The widow of producer Aaron Spelling is placing “The Manor” in the exclusive Holmby Hills neighborhood on the market for a jaw-dropping $150 million, making it by far the most expensive home for sale in the U.S.
The French chateau-style mansion has 56,500 square feet of space on more than 4.6 acres and is the largest home in Los Angeles County. Among the neighbors are the Los Angeles Country Club and, not too far away, the Playboy Mansion.
Candy Spelling’s late husband produced hit shows such as “Charlie’s Angels,” “Dynasty” and “Beverly Hills 90210.” He died in 2006.
The three-story mansion, built in 1991, is gated and features a winding driveway that leads up to the three-story house, which includes ceilings that reach up to 30 feet high, said Sally Forster Jones, an agent with Coldwell Banker Previews International in Los Angeles, which is co-listing the property
While some published reports put the tally of rooms in the mansion at well past 100, Jones couldn’t provide an exact count.
The Spellings found no shortage of uses for the many rooms in the mansion, however.
There’s a bowling alley, wine cellar, wine tasting room, gift-wrapping room, a humidity-controlled silver storage room, China room, library, gym and media room, among many others. Lavish features also can be found outside the house, including a tennis court, fountains, a waterfall, a pool and spa, a reflection pool and a pool house with a kitchen, and 16 carports.
Consumer spending rises for second month
After a half year of declines, consumer spending edged up for a second month in February even though incomes sagged under the weight of further job losses. The spending increases were seen as a hopeful sign that this key sector of the economy is staging a modest rebound that could help pull the country out of the recession.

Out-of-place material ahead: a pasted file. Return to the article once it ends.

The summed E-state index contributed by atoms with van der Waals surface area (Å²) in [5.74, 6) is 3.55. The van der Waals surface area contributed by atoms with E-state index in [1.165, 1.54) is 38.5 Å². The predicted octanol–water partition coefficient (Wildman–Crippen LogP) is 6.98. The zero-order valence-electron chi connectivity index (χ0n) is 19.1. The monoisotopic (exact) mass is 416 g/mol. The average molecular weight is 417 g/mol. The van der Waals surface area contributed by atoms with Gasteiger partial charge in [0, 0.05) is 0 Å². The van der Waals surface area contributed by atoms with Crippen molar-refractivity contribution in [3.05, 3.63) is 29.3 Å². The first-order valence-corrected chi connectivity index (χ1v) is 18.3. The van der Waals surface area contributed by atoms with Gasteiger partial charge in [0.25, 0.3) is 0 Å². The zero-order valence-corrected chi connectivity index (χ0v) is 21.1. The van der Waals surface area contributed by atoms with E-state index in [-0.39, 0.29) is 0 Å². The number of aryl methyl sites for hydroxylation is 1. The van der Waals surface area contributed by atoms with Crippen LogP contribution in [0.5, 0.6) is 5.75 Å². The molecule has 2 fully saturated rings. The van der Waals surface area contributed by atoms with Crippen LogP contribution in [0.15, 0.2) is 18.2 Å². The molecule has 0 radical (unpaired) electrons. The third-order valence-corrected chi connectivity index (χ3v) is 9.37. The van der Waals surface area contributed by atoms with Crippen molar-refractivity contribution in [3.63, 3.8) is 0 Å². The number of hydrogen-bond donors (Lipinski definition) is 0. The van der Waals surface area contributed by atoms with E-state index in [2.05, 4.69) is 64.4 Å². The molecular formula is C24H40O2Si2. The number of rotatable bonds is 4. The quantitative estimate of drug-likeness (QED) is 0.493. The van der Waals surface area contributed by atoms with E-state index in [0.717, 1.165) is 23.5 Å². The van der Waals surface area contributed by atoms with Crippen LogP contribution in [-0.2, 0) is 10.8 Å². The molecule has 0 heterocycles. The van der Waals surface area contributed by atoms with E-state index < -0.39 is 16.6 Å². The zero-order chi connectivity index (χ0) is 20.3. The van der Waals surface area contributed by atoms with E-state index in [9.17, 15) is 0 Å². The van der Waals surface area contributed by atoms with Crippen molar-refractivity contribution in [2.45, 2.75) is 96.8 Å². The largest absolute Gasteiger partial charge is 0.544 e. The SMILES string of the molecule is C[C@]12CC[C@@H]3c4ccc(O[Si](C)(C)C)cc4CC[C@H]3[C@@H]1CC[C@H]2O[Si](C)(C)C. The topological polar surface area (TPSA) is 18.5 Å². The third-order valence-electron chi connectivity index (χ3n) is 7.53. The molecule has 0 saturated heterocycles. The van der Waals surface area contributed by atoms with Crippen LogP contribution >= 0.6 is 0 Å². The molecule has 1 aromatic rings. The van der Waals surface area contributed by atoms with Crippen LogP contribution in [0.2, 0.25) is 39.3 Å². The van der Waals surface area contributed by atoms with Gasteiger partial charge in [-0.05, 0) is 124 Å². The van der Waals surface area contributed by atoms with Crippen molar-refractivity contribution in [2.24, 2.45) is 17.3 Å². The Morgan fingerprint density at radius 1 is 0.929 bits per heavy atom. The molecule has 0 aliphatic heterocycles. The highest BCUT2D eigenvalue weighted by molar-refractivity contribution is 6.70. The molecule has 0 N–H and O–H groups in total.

Consumer spending rose by 0.2 percent last month after an even bigger 1 percent jump in January, which was the largest one-month gain in 3 1/2 years, the Commerce Department reported Friday. Those gains followed a record six straight monthly declines as consumers tightened their belts in the face of a deepening recession.
MGM Mirage helps make CityCenter equity payment
MGM Mirage Inc. threw its $8.7 billion CityCenter casino project in Las Vegas a lifeline Friday, agreeing to make a $200 million equity payment that includes the portion owed by its partner, Dubai World.
The casino giant, which is majority-owned by billionaire Kirk Kerkorian, was allowed to cover Dubai World’s obligation under a waiver granted Friday by the project’s senior lenders.
The payment buys MGM Mirage time to work through a funding crisis amid a slowdown in gambling revenue in Las Vegas.
Charter Communications files for Chapter 11 relief
Charter Communications Inc. on Friday filed for a prearranged Chapter 11 bankruptcy to get relief from its creditors, as the nation’s fourth-largest cable operator strives to keep its head above water and still compete with phone companies and satellite TV providers.
The St. Louis-based company seeks to emerge from bankruptcy as early as the end of summer and doesn’t plan on selling any of its assets to competitors. After Chapter 11, interest costs at Charter, which has never posted a profit since going public in 1999 due to massive debt interest payments, will be cut in half to $830 million a year.
From wire reports